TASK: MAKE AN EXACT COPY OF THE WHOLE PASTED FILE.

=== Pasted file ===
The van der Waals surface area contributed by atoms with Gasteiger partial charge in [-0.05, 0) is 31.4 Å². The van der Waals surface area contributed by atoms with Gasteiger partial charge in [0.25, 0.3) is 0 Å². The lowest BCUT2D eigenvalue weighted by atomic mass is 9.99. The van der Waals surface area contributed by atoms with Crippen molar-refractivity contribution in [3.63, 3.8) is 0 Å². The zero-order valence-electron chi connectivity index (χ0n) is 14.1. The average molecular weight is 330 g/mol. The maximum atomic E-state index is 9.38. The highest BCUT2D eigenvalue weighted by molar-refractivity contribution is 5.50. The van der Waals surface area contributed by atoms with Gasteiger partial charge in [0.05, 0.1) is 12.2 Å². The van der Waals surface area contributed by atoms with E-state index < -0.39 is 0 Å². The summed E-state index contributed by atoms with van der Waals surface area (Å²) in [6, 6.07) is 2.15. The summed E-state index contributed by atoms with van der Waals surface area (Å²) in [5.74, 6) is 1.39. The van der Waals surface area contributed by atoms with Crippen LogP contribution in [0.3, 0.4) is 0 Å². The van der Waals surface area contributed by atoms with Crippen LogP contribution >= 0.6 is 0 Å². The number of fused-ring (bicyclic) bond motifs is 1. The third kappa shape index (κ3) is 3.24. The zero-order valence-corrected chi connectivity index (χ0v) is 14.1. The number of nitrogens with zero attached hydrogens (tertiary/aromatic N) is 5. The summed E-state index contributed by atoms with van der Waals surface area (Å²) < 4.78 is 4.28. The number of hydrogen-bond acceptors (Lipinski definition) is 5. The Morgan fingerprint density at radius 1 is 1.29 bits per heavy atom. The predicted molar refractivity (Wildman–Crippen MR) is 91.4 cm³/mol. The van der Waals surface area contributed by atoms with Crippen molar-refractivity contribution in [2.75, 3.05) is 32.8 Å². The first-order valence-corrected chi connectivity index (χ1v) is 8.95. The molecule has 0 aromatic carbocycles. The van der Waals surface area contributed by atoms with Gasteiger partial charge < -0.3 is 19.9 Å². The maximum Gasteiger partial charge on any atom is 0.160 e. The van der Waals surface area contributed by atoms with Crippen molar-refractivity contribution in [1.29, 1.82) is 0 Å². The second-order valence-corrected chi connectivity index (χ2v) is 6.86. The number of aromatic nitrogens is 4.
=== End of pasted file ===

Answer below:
The van der Waals surface area contributed by atoms with Gasteiger partial charge in [-0.05, 0) is 31.4 Å². The van der Waals surface area contributed by atoms with Gasteiger partial charge in [0.25, 0.3) is 0 Å². The lowest BCUT2D eigenvalue weighted by atomic mass is 9.99. The van der Waals surface area contributed by atoms with Crippen molar-refractivity contribution in [3.63, 3.8) is 0 Å². The zero-order valence-electron chi connectivity index (χ0n) is 14.1. The average molecular weight is 330 g/mol. The maximum atomic E-state index is 9.38. The highest BCUT2D eigenvalue weighted by molar-refractivity contribution is 5.50. The van der Waals surface area contributed by atoms with Gasteiger partial charge in [0.05, 0.1) is 12.2 Å². The van der Waals surface area contributed by atoms with E-state index < -0.39 is 0 Å². The summed E-state index contributed by atoms with van der Waals surface area (Å²) in [6, 6.07) is 2.15. The summed E-state index contributed by atoms with van der Waals surface area (Å²) in [5.74, 6) is 1.39. The van der Waals surface area contributed by atoms with Crippen LogP contribution in [0.3, 0.4) is 0 Å². The van der Waals surface area contributed by atoms with Crippen LogP contribution >= 0.6 is 0 Å². The number of fused-ring (bicyclic) bond motifs is 1. The third kappa shape index (κ3) is 3.24. The zero-order valence-corrected chi connectivity index (χ0v) is 14.1. The number of nitrogens with zero attached hydrogens (tertiary/aromatic N) is 5. The summed E-state index contributed by atoms with van der Waals surface area (Å²) < 4.78 is 4.28. The number of hydrogen-bond acceptors (Lipinski definition) is 5. The Morgan fingerprint density at radius 1 is 1.29 bits per heavy atom. The predicted molar refractivity (Wildman–Crippen MR) is 91.4 cm³/mol. The van der Waals surface area contributed by atoms with Crippen molar-refractivity contribution in [2.75, 3.05) is 32.8 Å². The first-order valence-corrected chi connectivity index (χ1v) is 8.95. The molecule has 0 aromatic carbocycles. The van der Waals surface area contributed by atoms with Gasteiger partial charge < -0.3 is 19.9 Å². The maximum Gasteiger partial charge on any atom is 0.160 e. The van der Waals surface area contributed by atoms with Crippen molar-refractivity contribution in [1.29, 1.82) is 0 Å². The second-order valence-corrected chi connectivity index (χ2v) is 6.86. The number of aromatic nitrogens is 4.